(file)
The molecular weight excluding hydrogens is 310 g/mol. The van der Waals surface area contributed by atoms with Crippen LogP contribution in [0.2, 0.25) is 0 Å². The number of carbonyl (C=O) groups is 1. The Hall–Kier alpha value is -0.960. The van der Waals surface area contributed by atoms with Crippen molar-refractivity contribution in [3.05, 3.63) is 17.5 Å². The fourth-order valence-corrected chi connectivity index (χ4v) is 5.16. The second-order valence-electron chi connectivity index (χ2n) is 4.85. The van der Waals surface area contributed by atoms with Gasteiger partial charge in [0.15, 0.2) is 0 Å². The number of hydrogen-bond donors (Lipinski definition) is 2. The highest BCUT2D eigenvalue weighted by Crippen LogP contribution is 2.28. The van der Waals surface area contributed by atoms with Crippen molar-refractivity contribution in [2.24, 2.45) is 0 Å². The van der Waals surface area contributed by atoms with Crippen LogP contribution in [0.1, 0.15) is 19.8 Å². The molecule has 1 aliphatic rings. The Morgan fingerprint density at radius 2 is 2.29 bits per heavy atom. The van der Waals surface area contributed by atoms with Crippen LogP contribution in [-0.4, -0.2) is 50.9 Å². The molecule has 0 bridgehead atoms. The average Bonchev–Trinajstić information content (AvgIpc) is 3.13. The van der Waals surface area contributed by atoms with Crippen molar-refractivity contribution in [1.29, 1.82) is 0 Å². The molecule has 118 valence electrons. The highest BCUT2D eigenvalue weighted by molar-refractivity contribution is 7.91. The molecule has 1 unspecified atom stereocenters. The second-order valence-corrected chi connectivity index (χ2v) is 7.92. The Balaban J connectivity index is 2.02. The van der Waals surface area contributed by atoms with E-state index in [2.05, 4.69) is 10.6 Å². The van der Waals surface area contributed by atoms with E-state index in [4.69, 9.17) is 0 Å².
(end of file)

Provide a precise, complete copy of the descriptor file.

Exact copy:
The molecular weight excluding hydrogens is 310 g/mol. The van der Waals surface area contributed by atoms with Crippen LogP contribution in [0.2, 0.25) is 0 Å². The number of carbonyl (C=O) groups is 1. The Hall–Kier alpha value is -0.960. The van der Waals surface area contributed by atoms with Crippen molar-refractivity contribution in [3.05, 3.63) is 17.5 Å². The fourth-order valence-corrected chi connectivity index (χ4v) is 5.16. The second-order valence-electron chi connectivity index (χ2n) is 4.85. The van der Waals surface area contributed by atoms with Gasteiger partial charge in [0.15, 0.2) is 0 Å². The number of hydrogen-bond donors (Lipinski definition) is 2. The highest BCUT2D eigenvalue weighted by Crippen LogP contribution is 2.28. The van der Waals surface area contributed by atoms with Crippen molar-refractivity contribution in [2.24, 2.45) is 0 Å². The van der Waals surface area contributed by atoms with Crippen LogP contribution in [0.1, 0.15) is 19.8 Å². The molecule has 1 aliphatic rings. The Morgan fingerprint density at radius 2 is 2.29 bits per heavy atom. The van der Waals surface area contributed by atoms with Crippen LogP contribution in [-0.4, -0.2) is 50.9 Å². The molecule has 0 bridgehead atoms. The average Bonchev–Trinajstić information content (AvgIpc) is 3.13. The van der Waals surface area contributed by atoms with Crippen molar-refractivity contribution in [1.29, 1.82) is 0 Å². The molecule has 118 valence electrons. The highest BCUT2D eigenvalue weighted by molar-refractivity contribution is 7.91. The molecule has 1 unspecified atom stereocenters. The second-order valence-corrected chi connectivity index (χ2v) is 7.92. The Balaban J connectivity index is 2.02. The van der Waals surface area contributed by atoms with E-state index in [2.05, 4.69) is 10.6 Å². The van der Waals surface area contributed by atoms with E-state index in [4.69, 9.17) is 0 Å².